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From "Marshall Schor (JIRA)" <uima-...@incubator.apache.org>
Subject [jira] Commented: (UIMA-1033) ConceptMapper--a highly configurable, token-based dictionary lookup UIMA component
Date Mon, 19 May 2008 15:47:58 GMT

    [ https://issues.apache.org/jira/browse/UIMA-1033?page=com.atlassian.jira.plugin.system.issuetabpanels:comment-tabpanel&focusedCommentId=12597983#action_12597983

Marshall Schor commented on UIMA-1033:

Requested Software Grant - awaiting confirmation of receipt of same before loading into SVN.

> ConceptMapper--a highly configurable, token-based dictionary lookup UIMA component
> ----------------------------------------------------------------------------------
>                 Key: UIMA-1033
>                 URL: https://issues.apache.org/jira/browse/UIMA-1033
>             Project: UIMA
>          Issue Type: New Feature
>          Components: Sandbox
>         Environment: Java 5
>            Reporter: Michael Tanenblatt
>            Priority: Minor
>         Attachments: conceptMapper.zip, conceptMapper.zip.md5
>   Original Estimate: 24h
>  Remaining Estimate: 24h
> ConceptMapper is a token-based dictionary lookup UIMA component. It was
> designed specifically to allow any external tokenizer that is a UIMA
> component to be used to tokenize its dictionary. Using the same tokenizer
> on both the dictionary and for subsequent text processing prevents
> situations where a particular dictionary entry is not found, though it
> exists, because it was tokenized differently than the text being processed.
> ConceptMapper is highly configurable, in terms of:
>  * the way dictionary entries are mapped to resultant annotations
>  * the way input documents are processed
>  * the availability of multiple lookup strategies
>  * its various output options.
> Additionally, a set of post-processing filters are supplied, as well as an
> interface to easily create new filters. This allows for overgenerating
> results during the lookup phase, if so desired, then reducing the result
> set according to particular rules.
> More details:
> The structure of the dictionary itself is quite flexible. Entries can have
> any number of variants (synonyms), and arbitrary features can be associated
> with dictionary entries. Individual variants inherit features from parent
> token (i.e., the canonical from), but can override them or add additional
> features. In the following sample dictionary entry, there are 5 variants of
> the canonical form, and as described earlier, each inherits the SemClass
> and POS attributes from the canonical form, with the exception of the
> variant "mesenteric fibromatosis (c48.1)", which overrides the value of the
> SemClass attribute (this is somewhat of a contrived example, just to make
> that point):
> <token canonical="abdominal fibromatosis" SemClass="Diagnosis" POS="NN">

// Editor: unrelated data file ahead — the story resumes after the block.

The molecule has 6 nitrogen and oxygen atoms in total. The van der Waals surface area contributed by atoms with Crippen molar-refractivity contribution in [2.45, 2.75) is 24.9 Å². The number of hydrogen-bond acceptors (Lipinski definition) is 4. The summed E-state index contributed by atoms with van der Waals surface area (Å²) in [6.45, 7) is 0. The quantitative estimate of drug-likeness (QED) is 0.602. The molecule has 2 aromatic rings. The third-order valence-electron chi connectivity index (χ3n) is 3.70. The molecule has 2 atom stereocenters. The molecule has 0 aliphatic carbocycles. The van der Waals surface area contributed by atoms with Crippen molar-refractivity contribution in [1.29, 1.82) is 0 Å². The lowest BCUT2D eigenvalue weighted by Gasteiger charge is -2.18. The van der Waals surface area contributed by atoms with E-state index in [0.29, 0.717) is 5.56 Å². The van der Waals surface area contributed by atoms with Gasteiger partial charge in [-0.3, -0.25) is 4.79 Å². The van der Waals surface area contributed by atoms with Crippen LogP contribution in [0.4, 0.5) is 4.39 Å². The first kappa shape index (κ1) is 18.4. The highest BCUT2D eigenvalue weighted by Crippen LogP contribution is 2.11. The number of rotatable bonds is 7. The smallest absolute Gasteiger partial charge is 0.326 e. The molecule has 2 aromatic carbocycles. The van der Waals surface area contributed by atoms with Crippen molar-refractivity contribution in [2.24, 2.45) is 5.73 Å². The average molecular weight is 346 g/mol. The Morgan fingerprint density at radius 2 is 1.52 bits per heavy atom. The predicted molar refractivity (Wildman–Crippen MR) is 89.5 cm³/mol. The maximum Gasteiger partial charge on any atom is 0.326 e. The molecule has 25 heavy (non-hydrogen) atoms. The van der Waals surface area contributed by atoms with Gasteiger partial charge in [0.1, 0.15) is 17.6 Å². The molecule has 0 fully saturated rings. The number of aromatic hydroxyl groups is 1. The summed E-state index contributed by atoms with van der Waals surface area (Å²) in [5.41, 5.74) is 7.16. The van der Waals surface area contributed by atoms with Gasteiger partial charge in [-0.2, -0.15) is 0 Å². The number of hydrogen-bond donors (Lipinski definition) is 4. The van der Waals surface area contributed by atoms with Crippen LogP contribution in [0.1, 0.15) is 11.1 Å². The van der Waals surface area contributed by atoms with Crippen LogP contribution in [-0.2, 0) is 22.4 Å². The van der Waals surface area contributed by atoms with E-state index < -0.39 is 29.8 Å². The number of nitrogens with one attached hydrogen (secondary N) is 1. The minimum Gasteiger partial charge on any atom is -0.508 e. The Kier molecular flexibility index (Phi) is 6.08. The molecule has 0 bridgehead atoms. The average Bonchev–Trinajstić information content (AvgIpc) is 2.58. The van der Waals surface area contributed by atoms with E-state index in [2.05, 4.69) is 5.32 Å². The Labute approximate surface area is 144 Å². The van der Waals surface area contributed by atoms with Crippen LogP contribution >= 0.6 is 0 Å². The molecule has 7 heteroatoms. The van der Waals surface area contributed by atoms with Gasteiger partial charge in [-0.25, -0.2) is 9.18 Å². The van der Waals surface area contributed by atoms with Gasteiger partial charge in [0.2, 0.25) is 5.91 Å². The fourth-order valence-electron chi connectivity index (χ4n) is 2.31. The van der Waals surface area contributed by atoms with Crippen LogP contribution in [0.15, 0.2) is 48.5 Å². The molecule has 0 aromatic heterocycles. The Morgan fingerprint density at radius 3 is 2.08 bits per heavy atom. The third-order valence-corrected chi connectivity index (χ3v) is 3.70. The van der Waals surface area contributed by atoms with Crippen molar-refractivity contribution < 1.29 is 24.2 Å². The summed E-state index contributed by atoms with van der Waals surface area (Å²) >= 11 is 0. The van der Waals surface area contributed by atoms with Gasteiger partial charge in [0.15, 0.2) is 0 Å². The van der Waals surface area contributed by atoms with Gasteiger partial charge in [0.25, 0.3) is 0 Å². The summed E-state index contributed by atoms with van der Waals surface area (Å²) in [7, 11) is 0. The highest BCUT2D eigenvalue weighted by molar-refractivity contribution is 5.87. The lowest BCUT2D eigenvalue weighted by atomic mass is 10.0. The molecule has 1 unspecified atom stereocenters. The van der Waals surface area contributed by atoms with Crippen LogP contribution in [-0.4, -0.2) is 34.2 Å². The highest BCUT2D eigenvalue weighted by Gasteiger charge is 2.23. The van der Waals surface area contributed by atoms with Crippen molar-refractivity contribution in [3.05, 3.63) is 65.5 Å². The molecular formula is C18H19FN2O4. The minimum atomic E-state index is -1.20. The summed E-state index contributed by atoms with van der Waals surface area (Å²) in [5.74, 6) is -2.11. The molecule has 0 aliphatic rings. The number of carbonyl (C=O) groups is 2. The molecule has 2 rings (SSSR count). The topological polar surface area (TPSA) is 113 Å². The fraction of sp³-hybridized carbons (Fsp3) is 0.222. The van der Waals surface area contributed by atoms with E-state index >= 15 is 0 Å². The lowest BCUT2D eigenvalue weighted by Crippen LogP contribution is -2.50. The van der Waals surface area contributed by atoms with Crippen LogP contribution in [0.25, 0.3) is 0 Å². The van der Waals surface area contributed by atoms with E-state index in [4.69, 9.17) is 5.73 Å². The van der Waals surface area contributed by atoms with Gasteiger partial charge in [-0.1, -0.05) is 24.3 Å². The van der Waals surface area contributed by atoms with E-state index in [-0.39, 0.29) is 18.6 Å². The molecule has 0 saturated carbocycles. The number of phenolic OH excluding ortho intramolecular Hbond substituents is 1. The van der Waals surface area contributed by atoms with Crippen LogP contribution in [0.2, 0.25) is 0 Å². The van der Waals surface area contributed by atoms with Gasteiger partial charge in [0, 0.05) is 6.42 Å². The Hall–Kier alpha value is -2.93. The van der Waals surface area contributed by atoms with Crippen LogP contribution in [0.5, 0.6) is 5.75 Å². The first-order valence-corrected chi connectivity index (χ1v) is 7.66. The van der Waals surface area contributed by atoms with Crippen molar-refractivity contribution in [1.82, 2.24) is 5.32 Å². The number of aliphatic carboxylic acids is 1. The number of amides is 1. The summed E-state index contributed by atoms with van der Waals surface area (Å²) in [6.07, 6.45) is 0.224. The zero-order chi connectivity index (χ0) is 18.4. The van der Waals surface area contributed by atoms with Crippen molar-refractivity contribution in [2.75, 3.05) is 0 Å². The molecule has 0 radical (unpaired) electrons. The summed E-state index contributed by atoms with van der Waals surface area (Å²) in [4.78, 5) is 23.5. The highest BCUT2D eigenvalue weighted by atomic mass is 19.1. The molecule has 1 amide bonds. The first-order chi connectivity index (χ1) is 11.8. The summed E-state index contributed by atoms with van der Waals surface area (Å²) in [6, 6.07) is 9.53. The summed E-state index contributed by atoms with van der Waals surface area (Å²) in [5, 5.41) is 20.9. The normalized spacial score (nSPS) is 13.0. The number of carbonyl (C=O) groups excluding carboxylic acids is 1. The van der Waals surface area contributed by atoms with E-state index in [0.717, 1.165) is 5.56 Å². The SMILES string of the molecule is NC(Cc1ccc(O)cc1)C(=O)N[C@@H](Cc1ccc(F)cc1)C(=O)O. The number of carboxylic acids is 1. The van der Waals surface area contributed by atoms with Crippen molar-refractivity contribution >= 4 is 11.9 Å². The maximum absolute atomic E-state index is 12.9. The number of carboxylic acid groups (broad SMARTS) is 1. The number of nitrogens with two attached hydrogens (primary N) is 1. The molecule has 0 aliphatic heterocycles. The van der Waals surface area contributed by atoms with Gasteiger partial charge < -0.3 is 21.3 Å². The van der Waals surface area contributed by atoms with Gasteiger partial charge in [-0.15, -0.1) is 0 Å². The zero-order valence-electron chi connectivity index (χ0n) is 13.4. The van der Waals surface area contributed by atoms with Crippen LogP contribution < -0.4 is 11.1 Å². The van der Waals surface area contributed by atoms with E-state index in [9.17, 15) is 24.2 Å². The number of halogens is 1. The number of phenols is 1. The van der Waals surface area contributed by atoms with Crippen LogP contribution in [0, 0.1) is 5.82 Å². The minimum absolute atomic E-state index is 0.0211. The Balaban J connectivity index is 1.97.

>    <variant base="abdominal fibromatosis" />
>    <variant base="abdominal desmoid" />
>    <variant base="mesenteric fibromatosis (c48.1)"
> SemClass="Diagnosis-Site" />
>    <variant base="mesenteric fibromatosis" />
>    <variant base="retroperitoneal fibromatosis" />
> </token>
> Input tokens are processed one span at a time, where both the token and
> span (usually a sentence) annotation type are configurable. Additionally,
> the particular feature of the token annotation to use for lookups can be
> specified, otherwise its covered text is used. Other input configuration
> settings are whether to use case sensitive matching, an optional class name
> of a stemmer to apply to the tokens, and a list of stop words to to ignore
> during lookup. One additional input control mechanism is the ability to
> skip tokens during lookups based on particular feature values. In this way,
> it is easy to skip, for example, all tokens with particular part of speech
> tags, or with some previously computed semantic class.
> Output is in the form of new annotations, and the type of resulting
> annotations can be specified in a descriptor file. The mapping from
> dictionary entry attributes to the result annotation features can also be
> specified. Additionally, a string containing the matched text, a list of
> matched tokens, and the span enclosing the match can be specified to be set
> in the result annotations. It is also possible to indicate dictionary
> attributes to write back into each of the matched tokens.
> Dictionary lookup is controlled by three parameters in the descriptor, one
> of which allows for order-independent lookup (i.e., A B == B A), another
> togles between finding only the longest match vs. finding all possible
> matches. The final parameter specifies the search strategy, of which there
> are three. The default search strategy only considers contiguous tokens
> (not including tokens frm the stop word list or otherwise skipped tokens),
> and then begins the subsequent search after the longest match. The second
> strategy allows for ignoring non-matching tokens, allowing for disjoint
> matches, so that a dictionary entry of
>     A C
> would match against the text
>     A B C
> As with the default search strategy, the subsequent search begins after the
> longest match. The final search strategy is identical to the previous,
> except that subsequent searches begin one token ahead, instead of after the
> previous match. This enables overlapped matching.

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